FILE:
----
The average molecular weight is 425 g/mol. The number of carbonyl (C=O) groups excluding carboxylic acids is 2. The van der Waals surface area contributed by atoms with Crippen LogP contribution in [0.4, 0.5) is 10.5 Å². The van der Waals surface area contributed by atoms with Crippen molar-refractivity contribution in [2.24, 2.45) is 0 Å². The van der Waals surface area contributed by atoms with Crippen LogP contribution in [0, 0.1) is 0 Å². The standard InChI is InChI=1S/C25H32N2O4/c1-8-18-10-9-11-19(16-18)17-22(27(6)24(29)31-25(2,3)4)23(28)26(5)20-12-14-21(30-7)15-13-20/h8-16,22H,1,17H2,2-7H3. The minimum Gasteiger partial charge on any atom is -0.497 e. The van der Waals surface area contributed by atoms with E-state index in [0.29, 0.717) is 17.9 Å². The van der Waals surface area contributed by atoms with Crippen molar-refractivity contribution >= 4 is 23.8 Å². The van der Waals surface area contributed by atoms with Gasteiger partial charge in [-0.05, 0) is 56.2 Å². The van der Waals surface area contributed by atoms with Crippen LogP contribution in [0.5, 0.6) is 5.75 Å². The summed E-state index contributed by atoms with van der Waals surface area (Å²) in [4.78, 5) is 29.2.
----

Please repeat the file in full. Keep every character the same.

The average molecular weight is 425 g/mol. The number of carbonyl (C=O) groups excluding carboxylic acids is 2. The van der Waals surface area contributed by atoms with Crippen LogP contribution in [0.4, 0.5) is 10.5 Å². The van der Waals surface area contributed by atoms with Crippen molar-refractivity contribution in [2.24, 2.45) is 0 Å². The van der Waals surface area contributed by atoms with Crippen LogP contribution in [0, 0.1) is 0 Å². The standard InChI is InChI=1S/C25H32N2O4/c1-8-18-10-9-11-19(16-18)17-22(27(6)24(29)31-25(2,3)4)23(28)26(5)20-12-14-21(30-7)15-13-20/h8-16,22H,1,17H2,2-7H3. The minimum Gasteiger partial charge on any atom is -0.497 e. The van der Waals surface area contributed by atoms with E-state index in [0.29, 0.717) is 17.9 Å². The van der Waals surface area contributed by atoms with Crippen molar-refractivity contribution >= 4 is 23.8 Å². The van der Waals surface area contributed by atoms with Gasteiger partial charge in [-0.05, 0) is 56.2 Å². The van der Waals surface area contributed by atoms with Crippen LogP contribution in [0.5, 0.6) is 5.75 Å². The summed E-state index contributed by atoms with van der Waals surface area (Å²) in [4.78, 5) is 29.2.